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Universal Design for Learning (UDL) is an educational framework, based in cognitive neuroscience, that encourages the design of flexible learning environments to accommodate a variety of learning styles and differences. This post focuses on one of the three core principles in UDL: multiple means of representation.

This means moving beyond textual representation by presenting information and conceptual knowledge to students in a variety of formats, e.g., images, video, and audio. Not only does research indicate that this practice can enhance student understanding and retention of course content, it can also be used to engage students and prime discussion. Students responding to an image, song or movie clip can spark reflection and debate. 

Effective use of multimedia in your teaching is non-trivial. It takes time to find the right image or clip and prepare it so that is accessible and available to all students. Fortunately, UVM has some resources to help you every step of the way.

Step 1: Finding Multimedia

There are so many sources of multimedia, and so little time. To help you get started, CTL has collected a list of websites where you can find images and videos film strip of flower applicable to many disciplines. Check out this link for information about copyright, fair use, and using multimedia in your courses, as well.

Additionally, Bailey/Howe Library has several new, searchable databases for streaming media that provides access to licensed documentaries with relevance across the curriculum.  Features for some of these databases include synchronized, searchable transcripts, editing capabilities to make video clips, and an embeddable video player that can be used in Blackboard courses. 

Step 2: Making Multimedia Accessible

Multimedia used in class or on the web needs to be ADA compliant. Video/audio content needs to be captioned. Captioning not only benefits the deaf or hard of hearing student, but can also benefit students for whom English is a second language, and individuals with learning disabilities (hearing and reading at the same time can improve comprehension). For information regarding captioning services on campus, please see the ACCESS offices captioning website.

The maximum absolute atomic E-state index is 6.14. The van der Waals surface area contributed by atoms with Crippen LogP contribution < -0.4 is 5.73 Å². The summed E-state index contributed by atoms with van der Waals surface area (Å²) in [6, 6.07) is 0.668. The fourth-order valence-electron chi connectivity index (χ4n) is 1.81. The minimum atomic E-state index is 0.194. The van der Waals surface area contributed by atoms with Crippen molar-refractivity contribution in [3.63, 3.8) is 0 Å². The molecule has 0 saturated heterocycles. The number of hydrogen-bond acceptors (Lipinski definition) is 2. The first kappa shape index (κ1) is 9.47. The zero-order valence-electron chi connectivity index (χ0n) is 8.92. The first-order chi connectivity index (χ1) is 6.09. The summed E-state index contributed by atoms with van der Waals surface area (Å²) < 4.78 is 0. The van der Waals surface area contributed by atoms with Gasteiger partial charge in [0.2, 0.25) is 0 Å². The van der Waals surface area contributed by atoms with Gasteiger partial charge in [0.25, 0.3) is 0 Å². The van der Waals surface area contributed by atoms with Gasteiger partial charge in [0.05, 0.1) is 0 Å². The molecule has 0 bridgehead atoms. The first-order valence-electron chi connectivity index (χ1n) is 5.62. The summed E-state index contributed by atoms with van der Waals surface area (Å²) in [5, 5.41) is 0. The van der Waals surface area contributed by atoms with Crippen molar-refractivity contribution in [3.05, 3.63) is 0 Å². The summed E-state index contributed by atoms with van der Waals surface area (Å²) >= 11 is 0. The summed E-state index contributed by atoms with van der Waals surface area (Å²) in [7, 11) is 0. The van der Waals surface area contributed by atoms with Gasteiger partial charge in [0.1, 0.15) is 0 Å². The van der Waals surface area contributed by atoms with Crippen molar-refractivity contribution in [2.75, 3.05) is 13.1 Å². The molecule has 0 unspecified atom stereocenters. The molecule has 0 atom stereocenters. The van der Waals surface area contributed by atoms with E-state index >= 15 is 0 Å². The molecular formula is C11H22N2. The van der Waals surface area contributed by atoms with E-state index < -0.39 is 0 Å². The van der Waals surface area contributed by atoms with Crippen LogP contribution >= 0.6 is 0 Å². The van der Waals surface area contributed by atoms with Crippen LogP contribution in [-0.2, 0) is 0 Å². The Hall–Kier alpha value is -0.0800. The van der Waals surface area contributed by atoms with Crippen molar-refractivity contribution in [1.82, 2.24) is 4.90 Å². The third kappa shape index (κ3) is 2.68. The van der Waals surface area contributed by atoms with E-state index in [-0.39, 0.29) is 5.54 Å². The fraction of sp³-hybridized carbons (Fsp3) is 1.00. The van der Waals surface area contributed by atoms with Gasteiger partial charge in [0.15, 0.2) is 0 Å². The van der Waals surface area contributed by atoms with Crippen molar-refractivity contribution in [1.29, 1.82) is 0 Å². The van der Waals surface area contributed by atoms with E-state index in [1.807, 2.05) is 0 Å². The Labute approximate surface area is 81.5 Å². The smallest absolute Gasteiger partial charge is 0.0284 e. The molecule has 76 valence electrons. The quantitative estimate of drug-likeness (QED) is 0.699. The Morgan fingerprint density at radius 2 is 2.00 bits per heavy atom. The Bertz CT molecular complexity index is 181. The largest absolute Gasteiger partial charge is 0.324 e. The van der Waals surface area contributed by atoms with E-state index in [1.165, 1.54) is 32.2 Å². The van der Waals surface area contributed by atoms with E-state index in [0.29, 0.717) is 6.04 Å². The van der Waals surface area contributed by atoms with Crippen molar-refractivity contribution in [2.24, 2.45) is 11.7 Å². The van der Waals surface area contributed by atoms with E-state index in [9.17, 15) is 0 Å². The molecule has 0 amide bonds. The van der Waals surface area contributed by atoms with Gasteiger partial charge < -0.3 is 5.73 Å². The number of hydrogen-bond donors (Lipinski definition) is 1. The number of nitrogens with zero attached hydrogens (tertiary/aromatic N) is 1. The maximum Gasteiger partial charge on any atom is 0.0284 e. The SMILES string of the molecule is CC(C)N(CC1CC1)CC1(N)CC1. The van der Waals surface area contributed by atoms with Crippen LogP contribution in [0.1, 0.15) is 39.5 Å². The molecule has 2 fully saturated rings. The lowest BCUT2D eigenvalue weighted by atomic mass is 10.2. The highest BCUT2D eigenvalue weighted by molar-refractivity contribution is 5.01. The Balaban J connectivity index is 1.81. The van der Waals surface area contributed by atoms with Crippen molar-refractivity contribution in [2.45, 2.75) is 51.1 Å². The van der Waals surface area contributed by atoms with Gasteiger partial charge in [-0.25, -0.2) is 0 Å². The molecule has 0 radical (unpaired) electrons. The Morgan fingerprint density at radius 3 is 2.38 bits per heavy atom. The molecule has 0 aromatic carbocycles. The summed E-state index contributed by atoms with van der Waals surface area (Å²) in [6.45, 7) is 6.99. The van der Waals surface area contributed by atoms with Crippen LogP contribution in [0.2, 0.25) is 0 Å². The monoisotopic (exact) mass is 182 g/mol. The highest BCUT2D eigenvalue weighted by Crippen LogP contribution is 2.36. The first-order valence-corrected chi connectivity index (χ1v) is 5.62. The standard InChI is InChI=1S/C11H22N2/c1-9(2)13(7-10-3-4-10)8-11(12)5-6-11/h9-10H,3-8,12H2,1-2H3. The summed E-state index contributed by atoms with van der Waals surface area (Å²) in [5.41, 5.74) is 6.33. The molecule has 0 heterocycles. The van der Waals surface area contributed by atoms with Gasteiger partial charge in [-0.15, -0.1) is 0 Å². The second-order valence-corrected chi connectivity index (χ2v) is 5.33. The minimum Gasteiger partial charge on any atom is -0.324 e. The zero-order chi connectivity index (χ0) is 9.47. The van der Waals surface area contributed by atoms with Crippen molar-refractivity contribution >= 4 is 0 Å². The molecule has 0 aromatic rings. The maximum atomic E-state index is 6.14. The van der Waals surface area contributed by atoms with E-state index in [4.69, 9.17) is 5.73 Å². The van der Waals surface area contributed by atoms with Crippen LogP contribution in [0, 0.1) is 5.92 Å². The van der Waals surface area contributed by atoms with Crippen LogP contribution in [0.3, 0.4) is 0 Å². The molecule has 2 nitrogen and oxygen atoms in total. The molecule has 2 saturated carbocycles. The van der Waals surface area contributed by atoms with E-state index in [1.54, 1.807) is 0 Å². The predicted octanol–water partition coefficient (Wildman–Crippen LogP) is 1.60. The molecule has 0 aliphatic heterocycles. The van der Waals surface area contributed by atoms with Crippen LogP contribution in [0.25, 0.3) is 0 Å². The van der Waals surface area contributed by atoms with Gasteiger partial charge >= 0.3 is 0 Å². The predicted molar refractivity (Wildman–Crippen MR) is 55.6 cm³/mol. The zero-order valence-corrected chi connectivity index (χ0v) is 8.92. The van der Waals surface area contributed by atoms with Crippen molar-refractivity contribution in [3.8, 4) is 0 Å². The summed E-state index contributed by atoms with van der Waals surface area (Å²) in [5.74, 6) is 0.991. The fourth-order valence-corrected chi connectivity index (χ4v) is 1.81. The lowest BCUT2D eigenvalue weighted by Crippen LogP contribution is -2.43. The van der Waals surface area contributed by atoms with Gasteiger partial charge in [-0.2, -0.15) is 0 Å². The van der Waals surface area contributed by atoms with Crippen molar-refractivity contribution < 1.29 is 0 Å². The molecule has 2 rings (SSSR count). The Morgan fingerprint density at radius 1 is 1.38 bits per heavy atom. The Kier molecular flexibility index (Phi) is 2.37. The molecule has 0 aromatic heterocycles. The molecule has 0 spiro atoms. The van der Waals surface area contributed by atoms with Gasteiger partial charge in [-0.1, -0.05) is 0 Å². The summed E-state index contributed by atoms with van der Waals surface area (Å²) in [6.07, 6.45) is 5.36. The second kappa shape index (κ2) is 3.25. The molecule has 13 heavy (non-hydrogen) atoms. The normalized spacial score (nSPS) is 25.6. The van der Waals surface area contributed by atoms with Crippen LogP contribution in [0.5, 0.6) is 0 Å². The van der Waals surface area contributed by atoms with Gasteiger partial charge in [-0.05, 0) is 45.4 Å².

Images on the web also need to be accessible and take into consideration not only people with blindness, but also those low vision, color-blindness, or cognitive disabilities. For a comprehensive discussion on effective and appropriate use of images to facilitate comprehension, see Creating Accessible Images on the WebAIM website.

Step 3: Making Multimedia Available on the Web

If you want students to access your own audio/video content on the web, or if the content falls within Fair Use copyright guidelines, use the UVM Media Manager tool to upload the files to your UVM server space, also known as your “zoo space.” The Media Manager makes it simple to share your media by broadcasting it, linking to it, or embedding it on a webpage such as a Blackboard course page. See Media Manager directions here.

Another way to add media to your Blackboard (Bb) course is to use the Bb “MashUp” tool. This tool allows you to search YouTube, Flickr, and SlideShare (a site for viewing and sharing PowerPoint-like presentations), select content, and then embed this content directly into your Bb course. While the media content resides on their respective websites, students view the media content without ever leaving the Bb course. View this tutorial on the Bb MashUp tool

Interested in Learning More?

For more information about the Filmmakers Library Online, attend the upcoming CTL Sound (Teaching) Bite on “Teaching with Streaming Media” facilitated by Daisy Benson of the B/H Library, on October 9, 12:00 – 1:00 pm. Visit this page for information and to register.

For more information about the Media Manager, attend the upcoming CTL Sound (Teaching) Bite, “From DVD to Blackboard” on October 3, 12:00- 1:00 pm. Visit this page for information and to register.

For my first post to the CTL blog, I wanted to share some resources with the larger UVM community as a follow-up to my Sound (Teaching) Bite this week that offered a few strategies and tools for educators to help students assess their own learning styles and abilities to read, comprehend, understand, and learn course materials.

soundbite image